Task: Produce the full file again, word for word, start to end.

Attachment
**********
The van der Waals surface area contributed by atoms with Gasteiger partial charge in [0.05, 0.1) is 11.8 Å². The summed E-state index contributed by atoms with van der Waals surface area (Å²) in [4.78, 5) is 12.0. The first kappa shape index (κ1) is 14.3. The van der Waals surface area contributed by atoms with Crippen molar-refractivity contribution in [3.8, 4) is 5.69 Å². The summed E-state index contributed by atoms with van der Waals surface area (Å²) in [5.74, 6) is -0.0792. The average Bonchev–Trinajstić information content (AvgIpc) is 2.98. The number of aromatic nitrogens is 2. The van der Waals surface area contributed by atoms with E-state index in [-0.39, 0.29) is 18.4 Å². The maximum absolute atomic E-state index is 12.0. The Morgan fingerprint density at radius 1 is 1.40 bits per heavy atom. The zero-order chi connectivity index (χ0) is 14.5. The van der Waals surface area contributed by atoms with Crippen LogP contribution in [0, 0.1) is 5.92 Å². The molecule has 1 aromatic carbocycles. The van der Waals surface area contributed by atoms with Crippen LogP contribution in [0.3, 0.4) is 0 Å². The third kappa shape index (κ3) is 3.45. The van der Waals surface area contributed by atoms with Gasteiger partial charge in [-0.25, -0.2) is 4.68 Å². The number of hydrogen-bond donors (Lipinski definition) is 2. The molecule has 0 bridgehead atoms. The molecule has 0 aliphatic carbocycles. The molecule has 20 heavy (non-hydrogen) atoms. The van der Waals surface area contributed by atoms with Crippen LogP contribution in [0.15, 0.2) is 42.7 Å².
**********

The van der Waals surface area contributed by atoms with Gasteiger partial charge in [0.05, 0.1) is 11.8 Å². The summed E-state index contributed by atoms with van der Waals surface area (Å²) in [4.78, 5) is 12.0. The first kappa shape index (κ1) is 14.3. The van der Waals surface area contributed by atoms with Crippen molar-refractivity contribution in [3.8, 4) is 5.69 Å². The summed E-state index contributed by atoms with van der Waals surface area (Å²) in [5.74, 6) is -0.0792. The average Bonchev–Trinajstić information content (AvgIpc) is 2.98. The number of aromatic nitrogens is 2. The van der Waals surface area contributed by atoms with E-state index in [-0.39, 0.29) is 18.4 Å². The maximum absolute atomic E-state index is 12.0. The Morgan fingerprint density at radius 1 is 1.40 bits per heavy atom. The zero-order chi connectivity index (χ0) is 14.5. The van der Waals surface area contributed by atoms with Crippen LogP contribution in [0, 0.1) is 5.92 Å². The molecule has 1 aromatic carbocycles. The van der Waals surface area contributed by atoms with Crippen LogP contribution in [0.3, 0.4) is 0 Å². The third kappa shape index (κ3) is 3.45. The van der Waals surface area contributed by atoms with Gasteiger partial charge in [-0.25, -0.2) is 4.68 Å². The number of hydrogen-bond donors (Lipinski definition) is 2. The molecule has 0 bridgehead atoms. The molecule has 0 aliphatic carbocycles. The molecule has 20 heavy (non-hydrogen) atoms. The van der Waals surface area contributed by atoms with Crippen LogP contribution in [0.15, 0.2) is 42.7 Å².